Colocation. Colocation is once again becoming an on ramp — but this time it’s the on ramp to the cloud. Most service providers have direct connections into hyperscale cloud infrastructures, and colocation gives enterprise applications closer proximity to the applications running in the cloud without being deployed in the cloud themselves. Infrastructure in colocation can also be cross-connected to the managed services side of the service provider business so that managed services can be consumed more easily in a colocation setting. Colocation also allows service providers to resell private cloud infrastructure into an environment that the customer controls and has access to,  but with the management and support processes that the traditional service provider excels at.


xSP infrastructure. This is the typical domain of the cloud and hosting provider. The hosted service provider (xSP) offers value-added services to allow the enterprise customer to focus on their core business while skilled and process-driven professionals keep the infrastructure running. The key here is the process and support skills that service providers bring to the table at a scale that most enterprises can’t match. This environment is the bridge between managed private clouds in colocation and workloads running in the public cloud.


Public cloud. As mentioned earlier, the on-premises locale was usually the domain of the VAR and colocation, and the hosted service provider infrastructure was the domain of the cloud and hosting provider. The public cloud was usually out of reach for both VARs and service providers, because the enterprise would typically consume public cloud resources without the support of either party. Lately, however, it has become more common for cloud and hosting  providers to support customer consumption of public cloud resources managed by the service provider, in order to retain control of the end customer.

As VARs and traditional service providers fight it out to sort out the next evolution of their channel offerings of technology services, it is becoming apparent that the key to future success is not in the technology itself but in owning and managing where the customer application data resides across the customer data continuum.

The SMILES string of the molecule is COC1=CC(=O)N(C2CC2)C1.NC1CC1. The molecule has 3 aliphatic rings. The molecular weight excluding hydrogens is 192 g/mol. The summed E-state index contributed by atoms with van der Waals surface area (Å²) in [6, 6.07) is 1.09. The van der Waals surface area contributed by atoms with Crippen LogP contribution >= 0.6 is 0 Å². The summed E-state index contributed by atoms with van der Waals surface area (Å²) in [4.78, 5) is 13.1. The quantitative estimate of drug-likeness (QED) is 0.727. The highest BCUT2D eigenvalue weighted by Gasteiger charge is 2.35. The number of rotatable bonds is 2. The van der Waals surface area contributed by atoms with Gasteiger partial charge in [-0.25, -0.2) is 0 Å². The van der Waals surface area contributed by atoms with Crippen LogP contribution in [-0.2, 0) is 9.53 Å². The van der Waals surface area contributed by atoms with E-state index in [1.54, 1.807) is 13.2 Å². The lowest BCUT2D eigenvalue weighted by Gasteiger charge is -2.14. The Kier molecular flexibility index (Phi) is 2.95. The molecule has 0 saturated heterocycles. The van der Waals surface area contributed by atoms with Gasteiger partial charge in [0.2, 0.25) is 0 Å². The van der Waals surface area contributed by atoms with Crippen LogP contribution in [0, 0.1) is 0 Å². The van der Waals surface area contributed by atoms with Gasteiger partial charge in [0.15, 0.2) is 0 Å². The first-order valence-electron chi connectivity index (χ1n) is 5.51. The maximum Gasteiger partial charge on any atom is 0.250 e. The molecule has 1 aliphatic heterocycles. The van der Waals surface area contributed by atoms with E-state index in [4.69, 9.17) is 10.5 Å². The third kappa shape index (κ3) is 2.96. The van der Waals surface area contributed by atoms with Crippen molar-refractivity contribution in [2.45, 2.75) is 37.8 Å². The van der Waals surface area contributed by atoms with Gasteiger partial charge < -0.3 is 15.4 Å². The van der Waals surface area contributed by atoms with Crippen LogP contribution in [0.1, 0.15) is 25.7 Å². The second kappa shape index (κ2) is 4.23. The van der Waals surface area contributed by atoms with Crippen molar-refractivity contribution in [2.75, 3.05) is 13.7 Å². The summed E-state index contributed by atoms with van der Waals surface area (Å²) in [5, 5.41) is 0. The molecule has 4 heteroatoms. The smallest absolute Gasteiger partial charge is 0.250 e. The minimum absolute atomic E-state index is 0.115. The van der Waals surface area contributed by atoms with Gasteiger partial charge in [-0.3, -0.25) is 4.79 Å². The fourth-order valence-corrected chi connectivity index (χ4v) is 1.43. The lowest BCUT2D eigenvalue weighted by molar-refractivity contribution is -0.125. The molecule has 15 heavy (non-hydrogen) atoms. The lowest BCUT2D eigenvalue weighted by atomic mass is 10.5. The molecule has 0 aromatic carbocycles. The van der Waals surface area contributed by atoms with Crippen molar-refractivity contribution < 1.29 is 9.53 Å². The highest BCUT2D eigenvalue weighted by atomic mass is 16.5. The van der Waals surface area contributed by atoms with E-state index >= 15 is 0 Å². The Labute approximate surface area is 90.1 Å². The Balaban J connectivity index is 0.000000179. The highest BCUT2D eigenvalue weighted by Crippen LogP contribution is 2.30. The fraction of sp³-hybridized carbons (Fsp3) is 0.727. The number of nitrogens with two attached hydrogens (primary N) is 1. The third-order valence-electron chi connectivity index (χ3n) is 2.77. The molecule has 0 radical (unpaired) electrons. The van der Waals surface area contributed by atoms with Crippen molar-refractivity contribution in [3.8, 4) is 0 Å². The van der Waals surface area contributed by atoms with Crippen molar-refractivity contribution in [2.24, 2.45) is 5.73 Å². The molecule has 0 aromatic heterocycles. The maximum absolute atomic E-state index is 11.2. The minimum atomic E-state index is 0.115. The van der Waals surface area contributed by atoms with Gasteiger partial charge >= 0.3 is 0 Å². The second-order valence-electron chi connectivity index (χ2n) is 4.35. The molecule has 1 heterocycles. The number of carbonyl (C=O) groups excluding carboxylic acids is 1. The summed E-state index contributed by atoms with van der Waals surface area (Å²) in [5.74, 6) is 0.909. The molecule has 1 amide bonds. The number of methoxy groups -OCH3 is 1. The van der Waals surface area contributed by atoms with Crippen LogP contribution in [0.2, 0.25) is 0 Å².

The Next Mandatory Survival Step for Channel and Service Providers

As VARs and service providers fight to own the customer, it’s apparent that the victor must own the entire customer data journey, from the enterprise premises all the way out to the public cloud. Owning the ability to wrap service value around the application and its data no matter where it resides is a crucial. Skipping a step in the data journey will cause complications and affect the possibility of long-term success of the owners of the customer journey, whether VAR or service provider or an amalgamation of both.


The next mandatory step is to be able to own the entire customer data journey and offer it in a seamless package that supports every aspect of the enterprise customer’s application and data roadmap at the exact time that fits the customer’s  needs. By selecting bundled services such as backups, monitoring, infrastructure optimization, migration, security, and consulting, enterprises will choose technology partners that enable the full spectrum of the customer data journey and that offer a unique and appealing value proposition for enterprise IT.


As VARs and service providers sort out where they fit in their markets and how they compete or collaborate, the technology vendor that wins the game will become the data broker for their enterprise customers’ data journey.

This poses the final question: Is your organization positioned for survival by becoming a successful customer data broker?

Stuart Oliver

Stuart is the Director of Worldwide Channel Strategy and Readiness team at NetApp. His primary role involves coordinating all channel strategy and readiness efforts that focus on the go to market success of NetApp’s channel partners globally. Prior to his current role, Stuart led all service provider go-to-market, product marketing and consulting helping provide market guidance on the productization, pricing and strategic positioning of their next generations infrastructure services.

Stuart Oliver has been working at NetApp (formerly SolidFire) for over six years and prior to SolidFire/NetApp, spent a number of years in product marketing and product management at Hosting, a cloud and managed hosting services provider headquartered in Denver, Colorado. He has over 20 years’ experience working in executive I.T. Management, Product Management and Product Marketing roles.

Stuart attended and graduated from the Northern Alberta Institute of Technology in Edmonton, Alberta, Canada and the University of Denver in Denver Colorado.